Deriving hospital travel times with population-weighted sampling
April 21, 2020 by Eric Buth
To explore more data on COVID-19, please go to covid19.topos.com
One of the early stories to emerge concerning COVID-19 was the vulnerability of certain communities in the U.S. caused by a lack of access to critical medical care typically provided in hospitals. Today, Navajo County, Arizona, home to three Native American reservations, the Navajo Nation, Hopi Indian Reservation, and Fort Apache Indian Reservation, is experiencing one of the country’s highest per capita cases of COVID-19 (435 cases per 100K people). What makes the county’s high rate especially alarming is the lack of points of medical care able to treat serious COVID-19 patients. To understand vulnerability through the lens of access to critical medical care, we generated a new feature, “median distance to the nearest hospital” for all counties in the U.S. Here we detail our methodology for generating this feature at the county level.
Working effectively with geographic data from multiple sources often requires a strategy for translating between geographic units. This translation is a non-trivial technological challenge, but in the case of COVID-19 can prove important in answering simple but critical questions such as: are there enough medical resources available to serve the number of COVID-19 patients in a given area?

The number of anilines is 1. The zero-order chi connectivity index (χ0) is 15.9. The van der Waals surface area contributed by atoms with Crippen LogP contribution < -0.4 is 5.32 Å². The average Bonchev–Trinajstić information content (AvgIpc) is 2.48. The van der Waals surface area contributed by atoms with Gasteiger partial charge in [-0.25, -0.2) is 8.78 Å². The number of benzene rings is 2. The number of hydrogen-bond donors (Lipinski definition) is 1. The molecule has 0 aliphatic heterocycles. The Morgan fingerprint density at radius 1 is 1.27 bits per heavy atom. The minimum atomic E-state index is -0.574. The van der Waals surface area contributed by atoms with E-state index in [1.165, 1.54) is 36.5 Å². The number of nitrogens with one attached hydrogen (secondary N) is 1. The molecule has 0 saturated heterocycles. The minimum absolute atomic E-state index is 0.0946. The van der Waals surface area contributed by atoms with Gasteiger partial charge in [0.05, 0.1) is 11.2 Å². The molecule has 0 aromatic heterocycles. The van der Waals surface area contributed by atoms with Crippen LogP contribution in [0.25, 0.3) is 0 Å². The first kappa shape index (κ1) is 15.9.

At Topos, we maintain a large amount of categorized information about the locations of businesses, public institutions, etc. — sometimes referred to as “points of interest” or “POI.” As the geographic resolution of POI data is effectively infinite (they are points in space), the core challenge is how to aggregate these points so they can be used in relation to features available at higher levels of granularity such as counties and states.
The most straightforward way to approach this aggregation is to simply count the number of points that fall within a larger geography, a strategy we take with other relevant POI such as housing units. However, there are cases where these numbers don’t fully capture the relationship that people have with the resources being counted.
What if the nearest hospital to a large part of a county’s population is actually in a neighboring county or several counties away? What if most of the grocery stores in a county are located far away from where the residents of the county live? What if a county represents the outer suburbs of a major city or is abutted by national park land? Simply counting points doesn’t sufficiently capture their accessibility, which is particularly important for critical resources like hospitals, urgent care centers, pharmacies, grocery stores or schools.
Rather than simply counting points within a region, we may want to have a sense of how easily those points can be accessed. To this end, we often look not only at geographic distance to these points but actually calculate how long it takes to reach these points via common modes of transportation (drive, walk, etc).
In this project, we begin with the time it might take an ambulance to reach the nearest hospital that has in-patient services — that is, a hospital with bed count greater than zero.